Minors with attention-deficit-hyperactivity disorders (ADHD) are liable to use pharmacological treatment against their will and may find their authentic “I” modified. Thus, their use is widely criticized. In this study, the effect of ADHD drugs on adolescents’ personal experience is examined. The goal is to understand how psychological changes that young people experience when they take these medications interrelate with their attitude toward being medicated. Methylphenidate is the most common pharmacological treatment for ADHD. We look into the change that Israeli adolescents undergo when they use it; their experience in controlling the change, and their assessment of the meaning of the change for their lives. Thirty-eight adolescents participated in semi-structured interviews. The findings, analyzed using grounded theory, show that methylphenidate affects the participants’ demeanor, mood, and even preferences. The participants, aware of these effects, apply discretion in taking methylphenidate and thus influence their traits and their willingness to engage in various activities. When needing to prepare for a matriculation exam, for example, they take methylphenidate; when they need to be creative or sociable, they avoid it and enjoy what they consider the advantages of ADHD, such as creativity and spontaneity. As discretionary users, they shape their life stories in a way that makes them more meaningful and diverse, better tailored to their social surroundings, and more useful in maintaining personal autonomy in the course of pharmacological treatment of ADHD.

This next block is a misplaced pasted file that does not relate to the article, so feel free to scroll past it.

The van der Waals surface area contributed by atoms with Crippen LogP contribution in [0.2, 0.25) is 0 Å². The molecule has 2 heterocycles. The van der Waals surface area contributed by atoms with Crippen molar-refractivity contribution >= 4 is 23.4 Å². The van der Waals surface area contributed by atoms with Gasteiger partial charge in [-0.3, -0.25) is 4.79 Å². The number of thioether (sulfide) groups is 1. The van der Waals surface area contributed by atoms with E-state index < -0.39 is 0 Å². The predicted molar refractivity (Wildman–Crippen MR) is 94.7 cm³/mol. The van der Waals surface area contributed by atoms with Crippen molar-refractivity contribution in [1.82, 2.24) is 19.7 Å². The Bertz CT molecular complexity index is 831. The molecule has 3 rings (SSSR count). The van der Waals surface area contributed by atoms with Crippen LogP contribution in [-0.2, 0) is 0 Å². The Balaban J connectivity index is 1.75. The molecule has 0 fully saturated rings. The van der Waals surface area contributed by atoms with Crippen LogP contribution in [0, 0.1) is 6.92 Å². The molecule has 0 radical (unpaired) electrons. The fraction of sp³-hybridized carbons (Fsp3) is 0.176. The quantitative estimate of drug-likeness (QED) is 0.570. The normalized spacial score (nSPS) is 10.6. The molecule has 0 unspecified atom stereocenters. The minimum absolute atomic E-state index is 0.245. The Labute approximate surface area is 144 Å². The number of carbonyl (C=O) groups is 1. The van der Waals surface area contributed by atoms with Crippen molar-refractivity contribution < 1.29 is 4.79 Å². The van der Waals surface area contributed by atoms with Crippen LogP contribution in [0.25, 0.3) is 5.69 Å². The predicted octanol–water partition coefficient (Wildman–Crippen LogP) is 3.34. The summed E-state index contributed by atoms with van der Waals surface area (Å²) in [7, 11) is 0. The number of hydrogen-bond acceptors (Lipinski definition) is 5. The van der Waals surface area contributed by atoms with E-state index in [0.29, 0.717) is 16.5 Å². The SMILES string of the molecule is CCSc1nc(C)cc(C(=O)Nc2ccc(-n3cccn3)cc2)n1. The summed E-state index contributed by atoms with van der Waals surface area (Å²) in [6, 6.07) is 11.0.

Neuroethics – Springer Journals
Published: Jun 20, 2017
It’s your single place to instantly
discover and read the research
that matters to you.
Enjoy affordable access to
over 18 million articles from more than
15,000 peer-reviewed journals.
All for just $49/month
Query the DeepDyve database, plus search all of PubMed and Google Scholar seamlessly
Save any article or search result from DeepDyve, PubMed, and Google Scholar... all in one place.
Get unlimited, online access to over 18 million full-text articles from more than 15,000 scientific journals.
Read from thousands of the leading scholarly journals from SpringerNature, Elsevier, Wiley-Blackwell, Oxford University Press and more.
All the latest content is available, no embargo periods.
“Hi guys, I cannot tell you how much I love this resource. Incredible. I really believe you've hit the nail on the head with this site in regards to solving the research-purchase issue.”Daniel C.
“Whoa! It’s like Spotify but for academic articles.”@Phil_Robichaud
“I must say, @deepdyve is a fabulous solution to the independent researcher's problem of #access to #information.”@deepthiw
“My last article couldn't be possible without the platform @deepdyve that makes journal papers cheaper.”@JoseServera